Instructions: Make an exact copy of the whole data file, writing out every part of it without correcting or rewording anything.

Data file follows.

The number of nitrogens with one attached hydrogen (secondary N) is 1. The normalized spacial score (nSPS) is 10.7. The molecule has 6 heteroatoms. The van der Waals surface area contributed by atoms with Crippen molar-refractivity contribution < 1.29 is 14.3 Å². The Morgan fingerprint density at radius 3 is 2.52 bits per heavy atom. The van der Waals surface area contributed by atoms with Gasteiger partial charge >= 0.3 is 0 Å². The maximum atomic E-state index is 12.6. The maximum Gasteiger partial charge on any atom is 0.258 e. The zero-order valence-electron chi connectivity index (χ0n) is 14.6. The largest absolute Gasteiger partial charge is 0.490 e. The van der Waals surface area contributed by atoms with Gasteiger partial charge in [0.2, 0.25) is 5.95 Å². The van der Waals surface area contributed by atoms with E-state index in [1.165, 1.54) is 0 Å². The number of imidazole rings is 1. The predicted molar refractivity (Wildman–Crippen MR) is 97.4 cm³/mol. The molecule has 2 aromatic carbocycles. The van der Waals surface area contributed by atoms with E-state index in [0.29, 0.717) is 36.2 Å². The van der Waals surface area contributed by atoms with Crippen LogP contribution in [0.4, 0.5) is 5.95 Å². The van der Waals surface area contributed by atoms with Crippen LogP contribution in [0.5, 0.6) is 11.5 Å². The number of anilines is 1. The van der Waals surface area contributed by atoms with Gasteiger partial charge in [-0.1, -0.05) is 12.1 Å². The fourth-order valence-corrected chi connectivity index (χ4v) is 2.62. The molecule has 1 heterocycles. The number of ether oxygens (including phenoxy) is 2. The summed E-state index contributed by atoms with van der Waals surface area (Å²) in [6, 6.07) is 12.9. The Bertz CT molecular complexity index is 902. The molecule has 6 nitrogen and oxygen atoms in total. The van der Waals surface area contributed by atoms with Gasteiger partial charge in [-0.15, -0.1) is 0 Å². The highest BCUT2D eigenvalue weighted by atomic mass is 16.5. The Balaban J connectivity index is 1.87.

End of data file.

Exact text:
The number of nitrogens with one attached hydrogen (secondary N) is 1. The normalized spacial score (nSPS) is 10.7. The molecule has 6 heteroatoms. The van der Waals surface area contributed by atoms with Crippen molar-refractivity contribution < 1.29 is 14.3 Å². The Morgan fingerprint density at radius 3 is 2.52 bits per heavy atom. The van der Waals surface area contributed by atoms with Gasteiger partial charge >= 0.3 is 0 Å². The maximum atomic E-state index is 12.6. The maximum Gasteiger partial charge on any atom is 0.258 e. The zero-order valence-electron chi connectivity index (χ0n) is 14.6. The largest absolute Gasteiger partial charge is 0.490 e. The van der Waals surface area contributed by atoms with Gasteiger partial charge in [0.2, 0.25) is 5.95 Å². The van der Waals surface area contributed by atoms with E-state index in [1.165, 1.54) is 0 Å². The number of imidazole rings is 1. The predicted molar refractivity (Wildman–Crippen MR) is 97.4 cm³/mol. The molecule has 2 aromatic carbocycles. The van der Waals surface area contributed by atoms with E-state index in [0.29, 0.717) is 36.2 Å². The van der Waals surface area contributed by atoms with Crippen LogP contribution in [0.4, 0.5) is 5.95 Å². The van der Waals surface area contributed by atoms with Crippen LogP contribution in [0.5, 0.6) is 11.5 Å². The number of anilines is 1. The van der Waals surface area contributed by atoms with Gasteiger partial charge in [-0.1, -0.05) is 12.1 Å². The fourth-order valence-corrected chi connectivity index (χ4v) is 2.62. The molecule has 1 heterocycles. The number of ether oxygens (including phenoxy) is 2. The summed E-state index contributed by atoms with van der Waals surface area (Å²) in [6, 6.07) is 12.9. The Bertz CT molecular complexity index is 902. The molecule has 6 nitrogen and oxygen atoms in total. The van der Waals surface area contributed by atoms with Gasteiger partial charge in [-0.15, -0.1) is 0 Å². The highest BCUT2D eigenvalue weighted by atomic mass is 16.5. The Balaban J connectivity index is 1.87.